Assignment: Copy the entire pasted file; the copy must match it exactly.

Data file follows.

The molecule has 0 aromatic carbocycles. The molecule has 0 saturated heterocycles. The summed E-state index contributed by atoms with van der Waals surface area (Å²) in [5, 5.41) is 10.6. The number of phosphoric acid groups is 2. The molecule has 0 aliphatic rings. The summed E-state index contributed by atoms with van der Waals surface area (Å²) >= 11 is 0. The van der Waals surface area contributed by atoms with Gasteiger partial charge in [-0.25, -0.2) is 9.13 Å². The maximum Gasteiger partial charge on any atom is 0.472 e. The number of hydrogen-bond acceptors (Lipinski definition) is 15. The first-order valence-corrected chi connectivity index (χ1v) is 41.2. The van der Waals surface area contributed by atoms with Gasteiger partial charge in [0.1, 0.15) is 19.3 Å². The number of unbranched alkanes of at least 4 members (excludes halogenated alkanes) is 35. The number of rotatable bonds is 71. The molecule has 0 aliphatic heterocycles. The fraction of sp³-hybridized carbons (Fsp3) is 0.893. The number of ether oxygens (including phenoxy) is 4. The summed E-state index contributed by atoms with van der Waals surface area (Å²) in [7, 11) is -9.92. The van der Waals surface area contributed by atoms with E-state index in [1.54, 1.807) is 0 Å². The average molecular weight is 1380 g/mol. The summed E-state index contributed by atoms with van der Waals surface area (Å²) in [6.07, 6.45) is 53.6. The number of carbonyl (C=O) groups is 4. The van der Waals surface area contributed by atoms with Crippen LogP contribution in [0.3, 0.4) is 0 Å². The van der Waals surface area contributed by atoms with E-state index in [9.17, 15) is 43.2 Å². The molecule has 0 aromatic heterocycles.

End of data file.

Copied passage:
The molecule has 0 aromatic carbocycles. The molecule has 0 saturated heterocycles. The summed E-state index contributed by atoms with van der Waals surface area (Å²) in [5, 5.41) is 10.6. The number of phosphoric acid groups is 2. The molecule has 0 aliphatic rings. The summed E-state index contributed by atoms with van der Waals surface area (Å²) >= 11 is 0. The van der Waals surface area contributed by atoms with Gasteiger partial charge in [-0.25, -0.2) is 9.13 Å². The maximum Gasteiger partial charge on any atom is 0.472 e. The number of hydrogen-bond acceptors (Lipinski definition) is 15. The first-order valence-corrected chi connectivity index (χ1v) is 41.2. The van der Waals surface area contributed by atoms with Gasteiger partial charge in [0.1, 0.15) is 19.3 Å². The number of unbranched alkanes of at least 4 members (excludes halogenated alkanes) is 35. The number of rotatable bonds is 71. The molecule has 0 aliphatic heterocycles. The fraction of sp³-hybridized carbons (Fsp3) is 0.893. The number of ether oxygens (including phenoxy) is 4. The summed E-state index contributed by atoms with van der Waals surface area (Å²) in [7, 11) is -9.92. The van der Waals surface area contributed by atoms with E-state index in [1.54, 1.807) is 0 Å². The average molecular weight is 1380 g/mol. The summed E-state index contributed by atoms with van der Waals surface area (Å²) in [6.07, 6.45) is 53.6. The number of carbonyl (C=O) groups is 4. The van der Waals surface area contributed by atoms with Crippen LogP contribution in [0.3, 0.4) is 0 Å². The van der Waals surface area contributed by atoms with E-state index in [9.17, 15) is 43.2 Å². The molecule has 0 aromatic heterocycles.